If you cross the TV show Bones with an FBI psychological profiler and set it in the 1890's, you begin to get an idea of the feel of this dark thriller. In 1896 New York City, Dr. Laszlo Kreizler, played by Danial Bruhl, is an alienist. According to the show's intro:
Kreizler is something of a renegade in showing both interest and compassion toward the mentally ill since the standard practice of that time was to lock them up or try to "cure" them through all kinds of barbaric methods. When Kreizler hears that a young boy dressed as a girl has been found brutally murdered on top of the just-being-built Brooklyn bridge, he sends his friend, John Moore (played by Luke Evans), to the scene, since Moore sometimes works as a crime reporter, putting his drawing skills to work. Moore brings a drawing of the horrific scene back to Kreizler."In the 19th century the mentally ill were thought to be alienated from their own nature. Experts who studied them were known as Alienists."
The police - who are mostly corrupt and operate on a bribe system - show little interest in solving the case, even after Kreizler points out that other child prostitutes have been found in similar condition recently. This is a class of people the police would prefer to just brush under the rug. Sara Howard, played by Dakota Fanning, grew up with Moore and now works as an assistant to Police Commissioner Roosevelt, the only woman in the police department. She is also interested in the case, and the three begin to investigate it on their own, along with the help of two Jewish brothers who are budding forensic specialists. Despite the apathy of the rest of the police force, Roosevelt wants to do the right thing and so allows this undercover investigation.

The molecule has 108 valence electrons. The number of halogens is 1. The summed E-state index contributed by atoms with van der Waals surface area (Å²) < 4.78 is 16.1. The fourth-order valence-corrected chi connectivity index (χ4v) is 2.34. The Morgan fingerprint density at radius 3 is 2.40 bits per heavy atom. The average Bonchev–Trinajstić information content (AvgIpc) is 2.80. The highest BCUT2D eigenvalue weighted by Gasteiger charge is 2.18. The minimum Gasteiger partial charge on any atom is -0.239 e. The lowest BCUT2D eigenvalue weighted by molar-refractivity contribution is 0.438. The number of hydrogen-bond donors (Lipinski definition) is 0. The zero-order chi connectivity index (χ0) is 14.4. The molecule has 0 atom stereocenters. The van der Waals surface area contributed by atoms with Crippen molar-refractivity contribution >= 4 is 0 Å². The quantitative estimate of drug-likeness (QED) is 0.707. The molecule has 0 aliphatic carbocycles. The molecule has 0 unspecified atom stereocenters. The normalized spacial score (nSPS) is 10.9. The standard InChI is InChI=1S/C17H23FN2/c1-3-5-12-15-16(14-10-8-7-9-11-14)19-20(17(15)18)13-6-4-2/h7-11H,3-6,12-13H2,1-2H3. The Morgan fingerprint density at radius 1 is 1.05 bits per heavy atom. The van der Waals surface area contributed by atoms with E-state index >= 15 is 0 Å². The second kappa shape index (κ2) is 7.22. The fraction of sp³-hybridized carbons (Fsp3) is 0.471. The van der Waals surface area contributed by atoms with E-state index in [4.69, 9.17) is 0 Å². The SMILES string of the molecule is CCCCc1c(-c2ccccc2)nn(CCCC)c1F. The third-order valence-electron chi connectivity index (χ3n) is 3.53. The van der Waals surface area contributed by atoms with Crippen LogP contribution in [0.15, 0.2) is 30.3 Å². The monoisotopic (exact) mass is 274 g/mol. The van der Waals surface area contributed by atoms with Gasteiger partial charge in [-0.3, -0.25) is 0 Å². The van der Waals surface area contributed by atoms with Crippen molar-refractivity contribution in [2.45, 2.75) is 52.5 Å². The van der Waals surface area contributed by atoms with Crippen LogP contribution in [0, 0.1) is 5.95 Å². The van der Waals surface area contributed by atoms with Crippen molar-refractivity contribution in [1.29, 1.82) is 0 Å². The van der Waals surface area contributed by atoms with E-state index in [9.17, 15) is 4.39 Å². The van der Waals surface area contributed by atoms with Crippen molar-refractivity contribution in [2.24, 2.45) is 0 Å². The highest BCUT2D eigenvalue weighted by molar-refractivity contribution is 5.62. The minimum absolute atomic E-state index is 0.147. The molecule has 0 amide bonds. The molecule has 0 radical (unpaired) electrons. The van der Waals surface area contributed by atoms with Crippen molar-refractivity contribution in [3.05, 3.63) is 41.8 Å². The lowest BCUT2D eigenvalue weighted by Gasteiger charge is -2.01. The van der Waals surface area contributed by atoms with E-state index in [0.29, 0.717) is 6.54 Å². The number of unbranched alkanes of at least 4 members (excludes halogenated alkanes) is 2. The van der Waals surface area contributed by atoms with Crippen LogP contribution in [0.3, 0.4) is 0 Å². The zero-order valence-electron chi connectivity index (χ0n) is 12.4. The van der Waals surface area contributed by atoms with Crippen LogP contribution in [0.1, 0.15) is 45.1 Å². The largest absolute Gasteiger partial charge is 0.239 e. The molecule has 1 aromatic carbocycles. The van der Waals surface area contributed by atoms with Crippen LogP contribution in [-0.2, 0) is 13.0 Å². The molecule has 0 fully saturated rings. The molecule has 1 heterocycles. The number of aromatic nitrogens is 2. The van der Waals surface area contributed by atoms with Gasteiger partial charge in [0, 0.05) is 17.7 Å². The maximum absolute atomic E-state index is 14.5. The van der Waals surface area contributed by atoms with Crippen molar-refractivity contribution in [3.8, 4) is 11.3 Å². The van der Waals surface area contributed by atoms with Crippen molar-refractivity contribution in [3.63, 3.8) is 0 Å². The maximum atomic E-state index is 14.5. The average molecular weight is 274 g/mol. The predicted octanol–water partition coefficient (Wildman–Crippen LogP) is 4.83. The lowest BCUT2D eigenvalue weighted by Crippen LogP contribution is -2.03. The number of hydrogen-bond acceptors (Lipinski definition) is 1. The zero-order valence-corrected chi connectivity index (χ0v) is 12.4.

As with the original novel the show is based on, my husband and I are both enjoying The Alienist. If you enjoy modern detective and forensic shows, then it is pretty fascinating to see this turn-of-the-century approach, where fingerprint analysis was a brand-new concept and crime scene investigation cursory at best. The three main characters - and the supporting actors as well - are excellent in their roles, and the growing mystery is captivating. As you might expect from a show of this nature, it is pretty gruesome at times and very, very dark, both in topic and tone. I prefer not to watch this one right before bed! It's engrossing though, and we can't wait to see what happens next - I only wish my dad were still here - he would love this show!
We are three episodes into the new show, and all three episodes are still available On Demand (where we watch it) or on the TNT website. You can also watch The Alienist on Amazon, where the first episode is free and additional episodes start at $1.99 (or $15.99 for the entire season).